This is an excellent new take on shifters that will leave you wanting more! I give this a 5 star review! Merisha Abbott
Throughout the last few chapters I was totally in lip biting suspense... Jennifer Garrison Trevino
From the Author
Jatred's eyes quickly adjusted to the darkness. He lay onhis back on the ground, wincing. A broken tree branch pressed against hisspine. Pain soared between his shoulder blades. He gritted his teeth and hisseda long string of profanity. The night forest was quiet, only a breeze ruffledthe tree tops above him. The dark sky twinkled with millions of stars. With aheave Jatred got up and staggered. He grunted and steadied himself, his hand ona tree.
Something huge was crashing through the forest toward him.He heard Jasmira's voice calling his name, and the black leopard leaped at him,knocking him down to the ground. The air went out from his lungs, and anotherspasm of pain seized his back.
"What happened?" she shouted, shifting into her humanform. Her long hair tumbled onto his face, covering his mouth and nose. Heshook his head and coughed, gulping the air.
She rolled off of him and helped him sit up.
Jatred arched his back in pain, swearing. "The Goddesssummoned me."
The water retreated toward the ocean from under her feet,as if sucked by a gigantic invisible vacuum, foaming and bubbling. And then shefelt it: an accumulated energy of something huge, approaching recklessly,unstoppable. She closed her eyes and listened, feeling the gentle breezequickly becoming a wild wind, tugging on her hair and clothes.
When Amberlooked again, she saw a massive angry wave stretched over the horizon. Darkwater rolled forward, piled up over sixty feet tall. A murmur-like hum declareddanger, replacing the calming sounds of the regular waves.
Tsunami, the Goddess thought calmly. Sheturned her body to face the ocean, watching the wall of water bowl forward,toward the beach, toward her. White streaks of foam rolled on top of the surf,like strands of blond hair on a livid giant's head. And then the sirens beganto blare out, warning the people to run for safety.
The humans saw the wave but instead of moving, most ofthem stood, pointing. All of the teens whipped out their cell phones andstarted to take pictures. Two older couples ran in the direction of the houses,the women screeching in terror. The teens followed, finally realizing theimpending threat.
The roar of the tsunami became like thunder, as if enragedby a lack of response from the peacefully quiet shore. Amber lifted her arms,palms forward, her eyes on the approaching danger. She shouted a long phraseinto the deafening sound of the tsunami in a language that hadn't been spokenon Earth in a few thousand years. She enunciated each word, repeating thephrase three times, her strong voice carrying over the violent wind.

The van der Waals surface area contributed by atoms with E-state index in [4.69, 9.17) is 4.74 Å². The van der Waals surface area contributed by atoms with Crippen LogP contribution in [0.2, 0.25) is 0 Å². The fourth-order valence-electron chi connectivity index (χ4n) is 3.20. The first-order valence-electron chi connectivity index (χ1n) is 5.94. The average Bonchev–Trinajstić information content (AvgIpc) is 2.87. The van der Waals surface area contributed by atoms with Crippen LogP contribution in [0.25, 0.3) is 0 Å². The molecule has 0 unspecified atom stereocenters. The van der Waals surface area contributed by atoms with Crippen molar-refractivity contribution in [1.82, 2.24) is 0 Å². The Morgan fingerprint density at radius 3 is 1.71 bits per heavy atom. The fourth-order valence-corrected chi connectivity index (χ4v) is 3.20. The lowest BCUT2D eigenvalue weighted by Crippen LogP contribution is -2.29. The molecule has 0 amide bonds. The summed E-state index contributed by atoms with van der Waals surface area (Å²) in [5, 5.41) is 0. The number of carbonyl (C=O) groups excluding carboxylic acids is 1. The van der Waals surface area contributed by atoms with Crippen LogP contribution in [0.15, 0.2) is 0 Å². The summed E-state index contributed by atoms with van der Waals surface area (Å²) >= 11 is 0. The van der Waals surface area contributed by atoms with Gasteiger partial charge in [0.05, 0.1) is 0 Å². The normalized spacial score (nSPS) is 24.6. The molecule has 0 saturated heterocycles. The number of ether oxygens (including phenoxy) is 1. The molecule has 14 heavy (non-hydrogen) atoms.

The wall of water was almost upon her when she feltanother powerful presence. Amber's face contorted in rage when she saw Crystalstanding on the sand about a hundred yards away, her feet bare. The otherGoddess's pose was identical to Amber's--her arms outstretched in front of her,palms flat, the eyes on the ocean.
Crystal's voice boomed over the storm. Shekept bellowing in an ancient form of Gaelic. Her long hair wafted around herhead, the color changing from dark-brown to silver and back. She turned herface toward Amber, and her lips curled in a vicious smile. The Winter Goddess'seyes had no irises. They appeared to be all black pupils. Her heavily tattooedskin gleamed silver, creating a bright halo around her. The red and blacktattoos seemed to crawl over her skin, pulsing in and out of sight.
The wave slammed onto the Goddesses' open palms. Itcouldn't penetrate the invisible wall they created in front of them. The wallstretched for miles along the shore, the water crashing with unearthly forceupon it. A loud rumble like an airplane engine enveloped them. Both Goddesseskept up their chanting, their voices lilting over the deafening noise.
She lifted a rock off theground and swung it forward. It went sailing through the air. Amber's invisiblewall wasn't there anymore. One of the Mahrasets charged toward her and, beforeshe got up, grabbed her ankle in a vice-like grip. Jasmira snarled andrepeatedly kicked the beast with her other foot. The Mahraset grunted butdidn't loosen its hold. It turned and started to drag her slowly to the battlefield.
Jasmira yelled in frustrationand tried to hack at the creature with her sword. But each time she came acouple of inches too short. Rocky ground scraped her back, and a sting ofburning pain ran along her spine. The monster hauled her over sharp rocks, and shefelt a fluid heat soaking her back. She gritted her teeth to keep fromscreaming.
"No. You're not taking me toJatred. I will kill you first." She squirmed, pulling herself higher.
Sheslashed at the Mahraset again. This time her Hoplite blade connected, cuttingdeeply through the green fur and red-brown skin. The monster roared in pain andlet go of her ankle. Jasmira scrambled to her feet, took several hurried stepsback, and then ran full speed toward the Mahraset. She jumped high and swungthe blade again, stabbing the beast at the base of its neck. The Hoplite sank throughthe thick muscle, all the way to the bone, slicing one of the main arteries.